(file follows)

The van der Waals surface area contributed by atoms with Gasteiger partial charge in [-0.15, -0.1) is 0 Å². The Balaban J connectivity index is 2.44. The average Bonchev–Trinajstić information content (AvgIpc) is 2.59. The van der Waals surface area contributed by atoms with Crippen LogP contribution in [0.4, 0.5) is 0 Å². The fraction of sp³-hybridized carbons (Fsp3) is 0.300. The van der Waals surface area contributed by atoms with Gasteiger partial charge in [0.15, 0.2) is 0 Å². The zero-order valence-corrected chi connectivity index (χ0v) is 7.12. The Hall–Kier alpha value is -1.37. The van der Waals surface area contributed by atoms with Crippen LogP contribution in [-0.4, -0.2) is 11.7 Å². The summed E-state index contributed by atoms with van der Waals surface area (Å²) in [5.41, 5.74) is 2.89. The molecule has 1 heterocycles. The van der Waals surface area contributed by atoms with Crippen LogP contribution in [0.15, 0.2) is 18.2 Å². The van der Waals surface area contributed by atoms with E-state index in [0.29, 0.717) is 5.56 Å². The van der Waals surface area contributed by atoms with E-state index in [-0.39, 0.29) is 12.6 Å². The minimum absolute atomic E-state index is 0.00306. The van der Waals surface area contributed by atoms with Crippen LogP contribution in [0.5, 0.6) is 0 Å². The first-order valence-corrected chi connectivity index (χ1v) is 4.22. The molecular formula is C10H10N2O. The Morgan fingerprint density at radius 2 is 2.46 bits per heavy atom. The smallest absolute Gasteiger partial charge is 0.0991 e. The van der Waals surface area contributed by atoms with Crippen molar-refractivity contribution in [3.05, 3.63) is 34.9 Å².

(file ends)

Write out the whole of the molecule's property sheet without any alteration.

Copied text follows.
The van der Waals surface area contributed by atoms with Gasteiger partial charge in [-0.15, -0.1) is 0 Å². The Balaban J connectivity index is 2.44. The average Bonchev–Trinajstić information content (AvgIpc) is 2.59. The van der Waals surface area contributed by atoms with Crippen LogP contribution in [0.4, 0.5) is 0 Å². The fraction of sp³-hybridized carbons (Fsp3) is 0.300. The van der Waals surface area contributed by atoms with Gasteiger partial charge in [0.15, 0.2) is 0 Å². The zero-order valence-corrected chi connectivity index (χ0v) is 7.12. The Hall–Kier alpha value is -1.37. The van der Waals surface area contributed by atoms with Crippen LogP contribution in [-0.4, -0.2) is 11.7 Å². The summed E-state index contributed by atoms with van der Waals surface area (Å²) in [5.41, 5.74) is 2.89. The molecule has 1 heterocycles. The van der Waals surface area contributed by atoms with Crippen LogP contribution in [0.15, 0.2) is 18.2 Å². The van der Waals surface area contributed by atoms with E-state index in [0.29, 0.717) is 5.56 Å². The van der Waals surface area contributed by atoms with E-state index in [-0.39, 0.29) is 12.6 Å². The minimum absolute atomic E-state index is 0.00306. The van der Waals surface area contributed by atoms with Crippen LogP contribution in [0.5, 0.6) is 0 Å². The first-order valence-corrected chi connectivity index (χ1v) is 4.22. The molecular formula is C10H10N2O. The Morgan fingerprint density at radius 2 is 2.46 bits per heavy atom. The smallest absolute Gasteiger partial charge is 0.0991 e. The van der Waals surface area contributed by atoms with Crippen molar-refractivity contribution in [3.05, 3.63) is 34.9 Å².